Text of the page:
Celebrating the first Muslimah in space, Anousheh Ansari


As a child, she dreamed of walking among the stars. Now a successful technology entrepreneur, this Iranian-American made her dream come true with a trip to outer space. By Merium Kazmi.

The world's first woman space tourist Anousheh Ansari smiles at the Baikonur cosmodrome in Kazakhstan, early 18 September 2006. The Russian-made Soyuz rocket left the Russian base in Kazakhstan at 0408 GMT, carrying a Soyuz TMA-9 capsule and its three passengers: Iranian-born US citizen and millionaire tourist Ansari, NASA's Michael Lopez-Alegria and Russian cosmonaut Mikhail Tyurin.  AFP PHOTO / MAXIM MARMUR
Maxim Marmur/AFP

Eight years ago today, Anousheh Ansari made headlines when she became the first Muslim woman to travel to outer space. On 18 September 2006, the Iranian-American joined a three-member crew for an eight-day sojourn to the International Space Station (ISS) aboard the Russian Soyuz TMA-9 spacecraft, a few days after her 40th birthday. Anousheh had originally been invited for training to serve as a backup for Daisuke Enomoto, a private space tourist from Japan. When he was eventually disqualified on medical grounds, Anousheh was able to become part of the crew.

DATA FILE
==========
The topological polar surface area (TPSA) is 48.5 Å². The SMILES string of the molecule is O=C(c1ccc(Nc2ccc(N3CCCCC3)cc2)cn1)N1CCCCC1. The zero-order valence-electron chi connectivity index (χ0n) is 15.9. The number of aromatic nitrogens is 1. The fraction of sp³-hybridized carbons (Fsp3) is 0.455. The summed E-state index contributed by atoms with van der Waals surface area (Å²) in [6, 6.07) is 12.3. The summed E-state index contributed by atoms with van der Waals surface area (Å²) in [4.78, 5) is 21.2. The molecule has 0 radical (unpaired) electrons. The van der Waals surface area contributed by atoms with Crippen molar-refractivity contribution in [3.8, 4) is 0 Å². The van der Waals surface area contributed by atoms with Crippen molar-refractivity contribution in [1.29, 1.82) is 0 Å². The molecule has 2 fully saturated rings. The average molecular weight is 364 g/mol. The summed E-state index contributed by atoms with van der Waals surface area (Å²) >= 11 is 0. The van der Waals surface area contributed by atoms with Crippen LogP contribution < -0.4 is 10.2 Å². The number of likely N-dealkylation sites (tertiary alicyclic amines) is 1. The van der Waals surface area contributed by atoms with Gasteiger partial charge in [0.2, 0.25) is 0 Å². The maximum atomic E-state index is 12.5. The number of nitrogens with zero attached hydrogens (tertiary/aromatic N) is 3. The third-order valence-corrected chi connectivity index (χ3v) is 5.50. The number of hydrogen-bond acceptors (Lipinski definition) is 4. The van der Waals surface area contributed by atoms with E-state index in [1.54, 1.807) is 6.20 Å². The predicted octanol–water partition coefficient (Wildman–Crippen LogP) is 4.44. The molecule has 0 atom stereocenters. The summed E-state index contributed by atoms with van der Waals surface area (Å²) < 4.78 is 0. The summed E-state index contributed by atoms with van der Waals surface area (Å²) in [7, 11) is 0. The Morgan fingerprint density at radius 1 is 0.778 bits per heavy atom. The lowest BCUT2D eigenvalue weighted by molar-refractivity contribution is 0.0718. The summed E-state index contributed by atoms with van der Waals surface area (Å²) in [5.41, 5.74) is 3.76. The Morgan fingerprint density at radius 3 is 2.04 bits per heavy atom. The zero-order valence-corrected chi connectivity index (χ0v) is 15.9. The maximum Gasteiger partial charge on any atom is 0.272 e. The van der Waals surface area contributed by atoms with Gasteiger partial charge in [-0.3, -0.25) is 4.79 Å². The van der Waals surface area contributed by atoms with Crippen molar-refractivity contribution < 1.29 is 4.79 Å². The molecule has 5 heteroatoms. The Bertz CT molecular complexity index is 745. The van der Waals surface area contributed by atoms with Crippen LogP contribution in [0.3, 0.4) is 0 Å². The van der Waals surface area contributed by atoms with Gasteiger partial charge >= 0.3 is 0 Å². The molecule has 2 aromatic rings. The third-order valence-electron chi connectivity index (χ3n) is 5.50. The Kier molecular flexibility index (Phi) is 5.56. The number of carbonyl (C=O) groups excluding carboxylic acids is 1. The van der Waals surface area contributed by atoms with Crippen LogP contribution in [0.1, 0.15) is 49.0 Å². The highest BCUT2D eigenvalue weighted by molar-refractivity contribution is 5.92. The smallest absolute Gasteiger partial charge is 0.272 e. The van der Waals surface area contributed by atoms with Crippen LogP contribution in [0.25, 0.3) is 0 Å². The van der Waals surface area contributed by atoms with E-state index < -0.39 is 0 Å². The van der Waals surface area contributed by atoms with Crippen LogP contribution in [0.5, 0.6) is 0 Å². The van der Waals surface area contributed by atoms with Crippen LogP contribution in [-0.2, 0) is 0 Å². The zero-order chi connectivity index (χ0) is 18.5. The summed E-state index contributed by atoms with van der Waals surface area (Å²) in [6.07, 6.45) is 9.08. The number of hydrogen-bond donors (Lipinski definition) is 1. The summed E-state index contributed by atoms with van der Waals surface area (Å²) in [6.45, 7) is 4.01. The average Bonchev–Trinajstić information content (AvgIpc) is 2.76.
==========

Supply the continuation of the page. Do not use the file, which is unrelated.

She joins the ranks of educated and talented Muslim women making a mark on the world, and using the experience to inspire others to do the same. Her remarkable journey captured audiences across the world and inspired young and old alike – including her fellow Iranians, who left messages of support and praise on her website as she wrote from outer space, becoming the first person to blog from the ISS.

“Hello world! I don’t know who is reading this. Maybe you are a young girl, curious to know who I am… Maybe a young man who liked my picture in the paper… Maybe someone who always dreamed about flying to space and wants to know how it feels to be close to realising this dream…”